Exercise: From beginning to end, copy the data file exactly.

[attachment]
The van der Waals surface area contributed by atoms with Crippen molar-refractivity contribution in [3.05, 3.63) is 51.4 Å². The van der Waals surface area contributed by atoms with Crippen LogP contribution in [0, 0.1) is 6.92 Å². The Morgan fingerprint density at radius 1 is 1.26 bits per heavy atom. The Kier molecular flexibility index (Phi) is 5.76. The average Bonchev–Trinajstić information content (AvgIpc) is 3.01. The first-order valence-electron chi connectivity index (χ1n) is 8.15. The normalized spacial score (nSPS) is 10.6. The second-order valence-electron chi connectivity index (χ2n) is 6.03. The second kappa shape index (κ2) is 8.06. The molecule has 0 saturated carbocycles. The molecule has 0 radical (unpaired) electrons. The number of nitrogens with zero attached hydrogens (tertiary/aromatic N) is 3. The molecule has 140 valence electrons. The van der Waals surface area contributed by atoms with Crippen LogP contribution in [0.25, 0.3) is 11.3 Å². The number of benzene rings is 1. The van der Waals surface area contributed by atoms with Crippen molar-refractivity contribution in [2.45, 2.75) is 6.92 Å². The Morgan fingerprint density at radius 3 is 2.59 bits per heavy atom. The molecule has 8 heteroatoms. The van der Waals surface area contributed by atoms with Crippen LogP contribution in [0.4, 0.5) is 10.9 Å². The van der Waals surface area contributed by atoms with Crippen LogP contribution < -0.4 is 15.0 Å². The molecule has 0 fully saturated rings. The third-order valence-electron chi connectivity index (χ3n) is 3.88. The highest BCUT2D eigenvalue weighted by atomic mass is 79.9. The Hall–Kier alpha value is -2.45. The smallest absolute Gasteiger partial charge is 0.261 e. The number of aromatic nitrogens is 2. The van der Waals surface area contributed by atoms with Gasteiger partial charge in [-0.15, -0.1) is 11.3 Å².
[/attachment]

The van der Waals surface area contributed by atoms with Crippen molar-refractivity contribution in [3.05, 3.63) is 51.4 Å². The van der Waals surface area contributed by atoms with Crippen LogP contribution in [0, 0.1) is 6.92 Å². The Morgan fingerprint density at radius 1 is 1.26 bits per heavy atom. The Kier molecular flexibility index (Phi) is 5.76. The average Bonchev–Trinajstić information content (AvgIpc) is 3.01. The first-order valence-electron chi connectivity index (χ1n) is 8.15. The normalized spacial score (nSPS) is 10.6. The second-order valence-electron chi connectivity index (χ2n) is 6.03. The second kappa shape index (κ2) is 8.06. The molecule has 0 saturated carbocycles. The molecule has 0 radical (unpaired) electrons. The number of nitrogens with zero attached hydrogens (tertiary/aromatic N) is 3. The molecule has 140 valence electrons. The van der Waals surface area contributed by atoms with Crippen LogP contribution in [0.25, 0.3) is 11.3 Å². The number of benzene rings is 1. The van der Waals surface area contributed by atoms with Crippen molar-refractivity contribution in [2.45, 2.75) is 6.92 Å². The Morgan fingerprint density at radius 3 is 2.59 bits per heavy atom. The molecule has 8 heteroatoms. The van der Waals surface area contributed by atoms with Crippen LogP contribution in [0.4, 0.5) is 10.9 Å². The van der Waals surface area contributed by atoms with Crippen LogP contribution < -0.4 is 15.0 Å². The molecule has 0 fully saturated rings. The third-order valence-electron chi connectivity index (χ3n) is 3.88. The highest BCUT2D eigenvalue weighted by atomic mass is 79.9. The Hall–Kier alpha value is -2.45. The smallest absolute Gasteiger partial charge is 0.261 e. The number of aromatic nitrogens is 2. The van der Waals surface area contributed by atoms with Gasteiger partial charge in [-0.15, -0.1) is 11.3 Å².